The Benefits of Minority Teachers in the Classroom

The Benefits of Minority Teachers in the Classroom

By Anna Egalite & Brian Kisida

he shooting of an unarmed Black teenager by a white police officer in Ferguson, Missouri in August 2014 sparked protests across the nation and prompted calls for greater minority representation in the police force, city governments, local school boards, the teacher labor force, and other positions of authority. Racial representation in the classroom is of particular interest to education practitioners, policymakers, and parents. Many believe that minority teachers are best situated to counter negative stereotypes and to serve as role-models, mentors, or cultural-translators for students of color. Moreover, teachers who can relate to their students’ cultural background should be less likely to hold biased subjective views of their academic abilities.

In 2014, ethnic minorities constituted a majority of America’s public school students for the first time, with projections showing that the proportion of minority students will continue to grow for years to come.

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Classroom tips for teaching English to elementary students.

When students don’t understand instructions:

One of the biggest challenges of teaching elementary students lies in setting up activities. As students know barely any English, giving instructions becomes a difficult task! When planning it’s important to plan what you need to say and how you’ll say it. You’ll need to anticipate what vocabulary your students don’t know and what grammar structures they can use/understand – after all there’s no point in using the present perfect, if they don’t even understand the past simple! You may find you need to pre-teach some vocabulary before you begin. First lessons are a great opportunity to teach instructional language ‘turn to page ___’, ‘work in pairs’ ,‘spell_____’ etc.

It’s a good idea to demonstrate activities with one pair/group first(choose strong students to do this).Also getting the students to repeat directions back to you is a good way of checking students’ understanding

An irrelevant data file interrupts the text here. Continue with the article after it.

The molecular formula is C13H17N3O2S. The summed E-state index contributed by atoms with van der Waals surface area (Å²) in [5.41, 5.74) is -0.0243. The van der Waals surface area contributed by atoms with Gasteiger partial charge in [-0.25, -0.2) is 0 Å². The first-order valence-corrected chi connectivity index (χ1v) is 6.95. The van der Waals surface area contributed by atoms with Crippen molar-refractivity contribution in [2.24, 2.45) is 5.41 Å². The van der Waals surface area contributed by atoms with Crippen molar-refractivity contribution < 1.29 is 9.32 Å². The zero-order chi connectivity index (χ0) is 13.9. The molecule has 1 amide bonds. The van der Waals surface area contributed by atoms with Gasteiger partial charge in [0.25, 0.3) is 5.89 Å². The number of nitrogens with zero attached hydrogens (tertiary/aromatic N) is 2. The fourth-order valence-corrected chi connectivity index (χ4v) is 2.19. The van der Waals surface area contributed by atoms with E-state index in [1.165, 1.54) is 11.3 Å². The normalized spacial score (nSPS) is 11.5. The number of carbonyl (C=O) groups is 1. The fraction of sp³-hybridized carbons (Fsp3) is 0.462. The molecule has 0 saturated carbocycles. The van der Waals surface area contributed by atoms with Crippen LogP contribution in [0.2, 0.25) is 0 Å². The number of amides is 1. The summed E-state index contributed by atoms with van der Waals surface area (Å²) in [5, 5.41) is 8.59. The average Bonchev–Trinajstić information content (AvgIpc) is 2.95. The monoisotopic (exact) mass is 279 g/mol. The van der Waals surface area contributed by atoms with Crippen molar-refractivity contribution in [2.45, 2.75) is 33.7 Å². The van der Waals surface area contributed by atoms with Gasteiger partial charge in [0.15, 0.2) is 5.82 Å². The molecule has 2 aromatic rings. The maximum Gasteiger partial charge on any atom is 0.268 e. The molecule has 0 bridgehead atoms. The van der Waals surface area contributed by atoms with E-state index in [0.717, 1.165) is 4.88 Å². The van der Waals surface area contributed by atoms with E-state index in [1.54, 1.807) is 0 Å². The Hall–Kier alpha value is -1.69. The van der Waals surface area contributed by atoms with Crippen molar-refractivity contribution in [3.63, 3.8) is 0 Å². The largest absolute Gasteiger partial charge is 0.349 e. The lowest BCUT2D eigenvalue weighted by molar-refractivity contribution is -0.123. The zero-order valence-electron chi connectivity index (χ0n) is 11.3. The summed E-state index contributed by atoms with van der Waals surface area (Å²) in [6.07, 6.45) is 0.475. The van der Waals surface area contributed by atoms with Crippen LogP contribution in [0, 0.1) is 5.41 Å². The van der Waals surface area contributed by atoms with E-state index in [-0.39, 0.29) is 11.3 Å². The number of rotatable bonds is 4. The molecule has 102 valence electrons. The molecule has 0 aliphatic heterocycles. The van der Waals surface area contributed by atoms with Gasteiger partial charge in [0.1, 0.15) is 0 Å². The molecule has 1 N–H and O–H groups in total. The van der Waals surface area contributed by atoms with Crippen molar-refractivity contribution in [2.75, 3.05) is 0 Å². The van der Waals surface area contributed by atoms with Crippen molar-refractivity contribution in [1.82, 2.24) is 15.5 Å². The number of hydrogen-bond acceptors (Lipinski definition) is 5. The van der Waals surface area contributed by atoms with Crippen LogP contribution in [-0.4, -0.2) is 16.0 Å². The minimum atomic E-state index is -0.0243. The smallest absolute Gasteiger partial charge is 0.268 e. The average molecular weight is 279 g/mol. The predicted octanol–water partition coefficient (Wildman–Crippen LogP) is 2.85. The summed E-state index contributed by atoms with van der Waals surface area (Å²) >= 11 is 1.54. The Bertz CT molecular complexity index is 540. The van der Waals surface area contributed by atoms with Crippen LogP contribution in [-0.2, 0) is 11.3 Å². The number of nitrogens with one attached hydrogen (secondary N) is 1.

classroom instructionMonitoring:

One of the best ways to assess what your students need and what they understand is by walking around the classroom and listening to your students.

Teacher talk time:

Think of ways to reduce teacher  talk time and increase student talk time! Students  learn from doing.

How to stop students from speaking their own language:

At an elementary level, students will of course need to use some of their own language in the classroom in general. Students may need to discuss their comprehension of grammar,vocabulary and instructions together and this will be helpful to them as they process their understanding of English.However, in controlled practice activities and freer practice activities, students should be using only English. You will therefore need to make it clear to students that in these activities they must only use English. It is a good idea here to implement the points systemwhereby students can lose points for their team if they don’t use English (you could appoint some monitors to help you catch naughty students out!). (more…)

Dealing With Student Aggression

In dealing with a student who is acting aggressively toward his classmates, you want to send a strong message that aggressive behavior will not be tolerated in your classroom. In addition, you want to help him develop more appropriate ways of settling disputes with his peers. Be sure, however, to avoid harsh punishment or humiliation . Harshly disciplining an aggressive student might fuel his anger and make him more determined to continue the aggressive behavior.

What You Can  Do

Be assertive when breaking up fights. If two elementary school students are engaged in a fight, use a strong loud voice to stop it. If that doesn’t work, you might say something odd ( “Look up! The ceiling is falling!”) to divert their attention. If they still don’t stop and you can’t separate them, send a student to the office to get help. If a crowd of children is gathering, insist that they move away or sit down, perhaps clapping your hands to get their attention. After the incident is over, meet with the combatants together so they can give you their versions of what happened and you can help them resolve any lingering problems. Also notify the parents.

Respond calmly but firmly to an aggressive student. Speak in a firm, no-nonsense manner to stop a student’s aggressive behavior; use physical restraint as a last resort. When responding to the student, pay attention to your verbal as well as non-verbal language. Even if he is yelling at you, stay calm. Allow him to express what he is upset about without interrupting him and then acknowledge his feelings. Avoid crossing your arms, pointing a finger or making threats; any of those actions could intensity his anger and stiffen his resistance. (more…)